They began by selling to local delis and cafes. Razan spent her last £500 on the fee for an exhibitor’s stall at the Harrogate Fine Food Show. It proved to be a wise move.
“People loved the cheese and we met our first distributor. He said: ‘This is what we need in Yorkshire,’ and we are still working with him.”
Four months after beginning production, they entered the World Cheese Awards, held in the huge exhibition center in London’s Olympia. It was an eye-opener.
“We knew nothing about it. There were 2,750 different cheeses on display, big blocks of Cheddar … and we arrived with just a few blocks of cheese. We looked very silly,” said Razan. Her initial reaction was to turn and go home. But Raghid said they might as well stay and just enjoy it.
To their amazement, they won the bronze medal. “We were jumping around, shouting. I phoned all my family. We were overjoyed.”
The next year, they entered again and won gold. “It proved the first time was not a fluke. We really did have a good product that people like,” said Razan.
The walls and every spare surface of the office above the factory floor are now covered in awards. For the Queen’s 90th birthday in 2016, they supplied cheese for the British embassy party in Vienna.
Razan and her halloumi have appeared on television and when he was prime minister, David Cameron nominated her as an ambassador for International Women’s Day in 2015.
Last year, Yorkshire Dama Cheese moved out of the disused chicken shop into their current premises on a small industrial estate. Princess Anne, the Queen’s daughter, came to open the new factory last year and stayed for lunch.
“She requested it, and she stayed almost two hours, much longer than her schedule,” said Raghid. “It was a proud day,” Razan said.
The 1,200 liters of milk collected daily from a local dairy farmer is turned into around 2,500 blocks of halloumi each week. The Yorkshire Squeaky Cheese brand came about because Cyprus was seeking Protected Designated Origin status for the halloumi name, a label granted by the EU to a small number of products. The name stuck.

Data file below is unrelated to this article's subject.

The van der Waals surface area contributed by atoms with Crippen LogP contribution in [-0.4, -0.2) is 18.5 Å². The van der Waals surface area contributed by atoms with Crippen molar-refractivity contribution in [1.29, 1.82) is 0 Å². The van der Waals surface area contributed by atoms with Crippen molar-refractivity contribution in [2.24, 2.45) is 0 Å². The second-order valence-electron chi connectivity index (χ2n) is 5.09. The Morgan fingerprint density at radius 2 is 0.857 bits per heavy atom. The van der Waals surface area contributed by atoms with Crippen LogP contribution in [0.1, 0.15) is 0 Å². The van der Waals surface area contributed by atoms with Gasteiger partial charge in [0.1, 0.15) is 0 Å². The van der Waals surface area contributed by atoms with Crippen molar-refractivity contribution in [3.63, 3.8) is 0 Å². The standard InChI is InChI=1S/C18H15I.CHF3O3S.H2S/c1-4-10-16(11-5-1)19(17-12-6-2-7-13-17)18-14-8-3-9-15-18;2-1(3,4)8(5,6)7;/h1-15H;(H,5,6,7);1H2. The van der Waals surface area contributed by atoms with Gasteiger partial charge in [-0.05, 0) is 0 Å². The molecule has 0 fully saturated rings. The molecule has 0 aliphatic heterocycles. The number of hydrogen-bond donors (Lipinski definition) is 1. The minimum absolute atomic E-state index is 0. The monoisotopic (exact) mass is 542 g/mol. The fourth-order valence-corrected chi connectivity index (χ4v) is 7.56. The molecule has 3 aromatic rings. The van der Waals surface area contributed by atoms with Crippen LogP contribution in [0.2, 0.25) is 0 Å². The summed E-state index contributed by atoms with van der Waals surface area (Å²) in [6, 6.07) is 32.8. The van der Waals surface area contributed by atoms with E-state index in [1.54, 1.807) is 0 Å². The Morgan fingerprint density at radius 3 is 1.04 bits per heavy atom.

“It works because the test of good halloumi is the squeak when you squeeze it, and also kids like it,” said Razan.
As well as five varieties of halloumi, they make labneh, also labelled “spreadable yogurt” for customers unfamiliar with the Middle Eastern name. The whey left over from making halloumi becomes ricotta cheese. Nothing is wasted and nothing is added, said Razan.
Weekends are spent at food fairs and farmers’ markets. Sales to restaurants, independent shops and online customers have “gone crazy” in the past six months.
They have now bought a house and the children — Angie, 9, Yara, 8, and Kareem, 6 — are happily settled in school. “They are Yorkshire kids now. They laugh at my accent,” said Razan.
Razan’s parents and siblings have followed her to Britain. Her father volunteers at the Buzz Project, running community beehives, where he is known by the nickname Mr. Honey.
Though it pains her to admit it, the prospect of returning to Damascus is receding. “I cannot close down because we have eight employees depending on us,” said Razan. “But I want my children to know where they came from and we will take them when it is safe.”
That’s not all they intend to take back to Syria.
“We aim to export our halloumi to Syria,” said Raghid. “With Yorkshire milk and Syrian know-how, we will make the UK the halloumi capital of the world.”